noted that Israel supports a democratic Syria, but fears that the country will 
transform into a fanatic religious regime.  43
   Ben Kaspit from the daily newspaper  Ma’ariv  declared that if 
Assad survives he will likely be “more comfortable, 
weaker and more attentive to the west,” while his colleague Ofer Shelah 
claimed that a weak and disintegrating Syria will be good for Israel. 44
 Most of the debate about the Syrian uprising’s implications for Israel has 
revolved around speculation regarding how the uprising would have aff ected 
Israel had a peace agreement been signed with Syria. The commentators are 
divided into two camps: those who have asserted that the events in the Levant 
prove that peace with Syria constitutes a real danger; and those who have 
claimed that if a peace agreement had been signed, it would have survived the 
uprising and would have been benefi cial for Israel. Prime Minister Netanyahu 
is a member of the former camp. He has supported Israel’s past decisions 
against signing an agreement with Syria, because Israel cannot know who its 
future partners will be.  45   Speaking on Channel One,  Ha’aretz  commentator 
Ari Shavit concurred. One of the uprising’s implications, he announced, is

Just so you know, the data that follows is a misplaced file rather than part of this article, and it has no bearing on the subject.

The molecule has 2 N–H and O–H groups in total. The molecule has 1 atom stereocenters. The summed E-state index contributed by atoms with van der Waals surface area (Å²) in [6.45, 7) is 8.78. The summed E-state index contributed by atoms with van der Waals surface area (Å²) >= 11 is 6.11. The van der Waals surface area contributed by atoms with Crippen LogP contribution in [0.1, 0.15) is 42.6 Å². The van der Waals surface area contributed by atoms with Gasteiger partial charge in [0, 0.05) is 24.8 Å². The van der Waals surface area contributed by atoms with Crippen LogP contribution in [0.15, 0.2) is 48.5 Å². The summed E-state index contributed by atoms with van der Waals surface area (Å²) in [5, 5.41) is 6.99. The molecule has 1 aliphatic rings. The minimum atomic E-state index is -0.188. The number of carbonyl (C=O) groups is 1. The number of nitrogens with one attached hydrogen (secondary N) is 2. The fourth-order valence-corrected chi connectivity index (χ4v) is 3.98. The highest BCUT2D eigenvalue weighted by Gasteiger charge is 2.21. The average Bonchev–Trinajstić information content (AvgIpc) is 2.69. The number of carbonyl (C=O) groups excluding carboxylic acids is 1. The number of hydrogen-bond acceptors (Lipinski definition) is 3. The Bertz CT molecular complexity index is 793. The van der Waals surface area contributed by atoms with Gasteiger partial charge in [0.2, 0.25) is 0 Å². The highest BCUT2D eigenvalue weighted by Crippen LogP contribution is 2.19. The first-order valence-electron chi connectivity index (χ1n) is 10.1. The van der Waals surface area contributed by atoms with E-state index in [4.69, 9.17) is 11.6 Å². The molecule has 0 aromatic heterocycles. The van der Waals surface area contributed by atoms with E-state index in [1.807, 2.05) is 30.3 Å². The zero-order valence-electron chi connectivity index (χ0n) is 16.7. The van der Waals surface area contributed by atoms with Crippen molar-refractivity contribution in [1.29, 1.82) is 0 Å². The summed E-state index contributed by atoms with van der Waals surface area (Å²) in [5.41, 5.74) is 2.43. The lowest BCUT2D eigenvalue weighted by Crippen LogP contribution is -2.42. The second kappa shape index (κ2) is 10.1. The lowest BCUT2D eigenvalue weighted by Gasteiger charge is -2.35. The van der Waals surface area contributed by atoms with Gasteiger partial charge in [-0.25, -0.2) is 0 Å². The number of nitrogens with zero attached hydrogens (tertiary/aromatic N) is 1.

that “there is no chance for peace.” 46   Along similar lines, Mordechai Keidar 

39)  Channel Ten, 8 February 2011.  
40)  10 February 2011.  
41)  10 February 2011.  
42)  See  Ha’aretz , 29 April 2011; and  Yisrael Hayom , 29 April 2011.  
43)  Channel Two, 30 March 2011. See also  Ynet , 30 March 2011; and  Ynet , 22 April 2011.  
44)  29 April 2011.  
45)  Channel Two, 30 March 2011.  
46)  29 April 2011.   

criticized the “Syrian experts” who have supported Israel’s withdrawal from 
the Golan Heights,  47   and Danni Kushmero maintained that due to the 
instability in Syria, the Golan would stay in Israeli hands for many years to come.  48
By contrast, Ben Kaspit said that if Israel had signed an agreement with Syria 
it would have endured due to common economic interests,  49   and Yoel Marcus 
from  Ha’aretz  asserted that it is crucial to encourage an agreement with any 
regime, because agreements tend to last even in periods of instability (he gives 
Egypt as an example).  50
  Criticism of the “International Community” and Israel’s Imperial Logic 
 The Israeli media has been critical of the way the international community has 
handled the Arab revolts, with the exception of the West’s decision to attack 
Libya—which was conceived in favorable terms. With respect to Egypt, the 
major target of criticism was Obama’s Administration. The statements made